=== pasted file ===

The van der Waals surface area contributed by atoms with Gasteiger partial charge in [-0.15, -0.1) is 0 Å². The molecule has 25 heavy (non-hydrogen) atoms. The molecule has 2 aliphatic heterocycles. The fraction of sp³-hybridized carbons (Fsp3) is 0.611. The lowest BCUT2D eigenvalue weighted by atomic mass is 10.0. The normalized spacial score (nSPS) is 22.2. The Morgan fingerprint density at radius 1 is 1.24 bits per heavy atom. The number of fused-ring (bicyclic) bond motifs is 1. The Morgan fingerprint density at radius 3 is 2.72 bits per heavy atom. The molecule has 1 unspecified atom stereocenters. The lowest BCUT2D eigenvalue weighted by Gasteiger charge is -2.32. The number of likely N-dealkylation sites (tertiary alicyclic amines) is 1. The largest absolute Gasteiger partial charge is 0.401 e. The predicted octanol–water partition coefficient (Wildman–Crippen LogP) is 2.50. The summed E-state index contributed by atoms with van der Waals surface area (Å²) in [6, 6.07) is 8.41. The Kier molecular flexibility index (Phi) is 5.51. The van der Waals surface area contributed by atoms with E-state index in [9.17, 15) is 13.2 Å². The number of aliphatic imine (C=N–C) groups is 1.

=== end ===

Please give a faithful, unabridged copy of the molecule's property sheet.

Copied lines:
The van der Waals surface area contributed by atoms with Gasteiger partial charge in [-0.15, -0.1) is 0 Å². The molecule has 25 heavy (non-hydrogen) atoms. The molecule has 2 aliphatic heterocycles. The fraction of sp³-hybridized carbons (Fsp3) is 0.611. The lowest BCUT2D eigenvalue weighted by atomic mass is 10.0. The normalized spacial score (nSPS) is 22.2. The Morgan fingerprint density at radius 1 is 1.24 bits per heavy atom. The number of fused-ring (bicyclic) bond motifs is 1. The Morgan fingerprint density at radius 3 is 2.72 bits per heavy atom. The molecule has 1 unspecified atom stereocenters. The lowest BCUT2D eigenvalue weighted by Gasteiger charge is -2.32. The number of likely N-dealkylation sites (tertiary alicyclic amines) is 1. The largest absolute Gasteiger partial charge is 0.401 e. The predicted octanol–water partition coefficient (Wildman–Crippen LogP) is 2.50. The summed E-state index contributed by atoms with van der Waals surface area (Å²) in [6, 6.07) is 8.41. The Kier molecular flexibility index (Phi) is 5.51. The van der Waals surface area contributed by atoms with E-state index in [9.17, 15) is 13.2 Å². The number of aliphatic imine (C=N–C) groups is 1.